Android 9 Pie, thoroughly reviewed

Android 9 Pie brings Google's updated Material Design spec (don't call it "Material Design 2") to Android OS, and it begins a wave of UI updates that will spread across Google's entire portfolio. In Android, that means revamped interfaces for the notification panel, Recent Apps, settings, and various bits of system UI. For future smartphone designs (like, say, the Pixel 3), Android 9 includes an experimental gesture navigation system and built-in notch support. There's also a new screenshot editor, lots of improvements for text selection, and changes to the way rotation works.

Under the hood, more changes have come, too, with AI-powered battery usage controls, new rules for Play Store developers, and changes to how apps get distributed.

The usual Android review by Ars. Always worth a read.

Qualcomm finally has a new chip for Android smartwatches

It's been two and a half years since Qualcomm last released a major new smartwatch chip, and in the time since, Android smartwatches have languished. But in the coming months, they could finally start seeing some meaningful improvements: Qualcomm is releasing a new processor for watches, called the Snapdragon Wear 3100, that's meant to extend battery life, enhance always-on displays, and offer more versatility when it comes to sports devices and fitness sensors.

Good news, since the Android Wear world had really died down. This new chip should breath some much-needed new life in the market. It also highlights the distinct and profound advantage Apple has in that it designs its own chips.

Note 5, S6 edge+ will not get monthly security updates

Samsung has now confirmed that the Galaxy Note 5 and the Galaxy S6 edge+ will no longer receive monthly security updates. It's not surprising as the Galaxy S6 has already dropped off the list of devices receiving monthly security updates earlier this year. The aforementioned devices will not be receiving security patches regularly every month going forward.

Those are €800-1000 computers released only 3 years ago, probably available in stores for years, maybe even now - and just like that, no more security updates. Why do we and our lawmakers just allow these companies to get away with this? It's high, high time we mandate a minimum lifespan for these expensive devices.

Google is revamping the Wear OS smartwatch user interface

If you have a newer Wear OS watch, sometime in the coming month, you'll get a software update that will change what happens when you swipe on your watchface. Alongside the new UI, Google is also adding a new feed of information from Google Assistant, faster access to Google Fit, and a more information-dense view of your notifications.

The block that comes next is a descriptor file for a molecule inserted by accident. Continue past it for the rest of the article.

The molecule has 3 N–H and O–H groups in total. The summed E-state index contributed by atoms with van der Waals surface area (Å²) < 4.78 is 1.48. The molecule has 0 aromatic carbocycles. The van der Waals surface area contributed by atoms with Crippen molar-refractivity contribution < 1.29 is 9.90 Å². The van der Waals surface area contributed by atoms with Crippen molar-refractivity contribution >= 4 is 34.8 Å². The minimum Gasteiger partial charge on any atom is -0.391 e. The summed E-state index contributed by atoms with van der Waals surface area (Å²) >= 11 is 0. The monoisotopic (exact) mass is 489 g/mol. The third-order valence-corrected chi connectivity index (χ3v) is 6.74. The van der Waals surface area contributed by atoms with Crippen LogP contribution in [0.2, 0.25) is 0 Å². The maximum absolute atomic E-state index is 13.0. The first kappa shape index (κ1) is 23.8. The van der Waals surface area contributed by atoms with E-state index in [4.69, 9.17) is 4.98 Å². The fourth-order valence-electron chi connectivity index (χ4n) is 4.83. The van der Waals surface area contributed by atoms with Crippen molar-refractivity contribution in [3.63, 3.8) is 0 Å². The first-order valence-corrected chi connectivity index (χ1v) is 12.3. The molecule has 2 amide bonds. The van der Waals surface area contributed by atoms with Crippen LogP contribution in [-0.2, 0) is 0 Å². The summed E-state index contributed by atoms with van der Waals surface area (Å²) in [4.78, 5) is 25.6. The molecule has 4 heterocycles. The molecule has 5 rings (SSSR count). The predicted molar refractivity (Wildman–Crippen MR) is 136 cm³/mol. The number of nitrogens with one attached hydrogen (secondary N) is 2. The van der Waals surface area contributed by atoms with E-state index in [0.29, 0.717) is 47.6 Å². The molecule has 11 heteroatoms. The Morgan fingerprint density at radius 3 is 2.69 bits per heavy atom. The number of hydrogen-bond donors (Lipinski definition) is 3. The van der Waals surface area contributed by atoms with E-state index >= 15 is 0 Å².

At least this means Wear OS isn't dead - which is good news, because it really felt like Google was sunsetting the whole project.

The first Android Fortnite Installer had a serious vulnerability

Google has just publicly disclosed that it discovered an extremely serious vulnerability in Epic's first Fortnite installer for Android that allowed any app on your phone to download and install anything in the background, including apps with full permissions granted, without the user's knowledge. Google's security team first disclosed the vulnerability privately to Epic Games on August 15, and has since released the information publicly following confirmation from Epic that the vulnerability was patched.

In short, this was exactly the kind of exploit that Android Central, and others, had feared would occur with this sort of installation system.

Everybody rang the alarm bells about Epic distributing its Fortnite game outside of the Play Store, asking users to enable installation from untrusted sources, and here we are - the warnings were justified. Incredible.

Don't install this garbage unless you know what you're doing. It's clear Epic cares more about its bottom line than its - often very young - players.

Palm PVG100 passes through regulators with Android 8.1 Oreo

Back in March, a trusted source revealed to us that a Palm-branded Android smartphone was slated to launch on Verizon in the second half of 2018. We haven't heard anything since then, but a Palm device with model name 'PVG100' has just rolled through both the FCC and Wi-Fi Alliance.

As is commonplace with these filings, much of the information and all photos are obscured at the request of the manufacturer. However, there's still a bit of information that can be gleaned. The FCC page is barren aside from the model name and some operating frequencies, but the Wi-Fi Alliance PDF reveals that the PVG100 will run Android 8.1 Oreo. Interestingly, the only frequency band listed is 2.4GHz, meaning that the PVG100 will not have 5GHz. Without 5GHz support, it's unlikely that this device will wind up being very upmarket.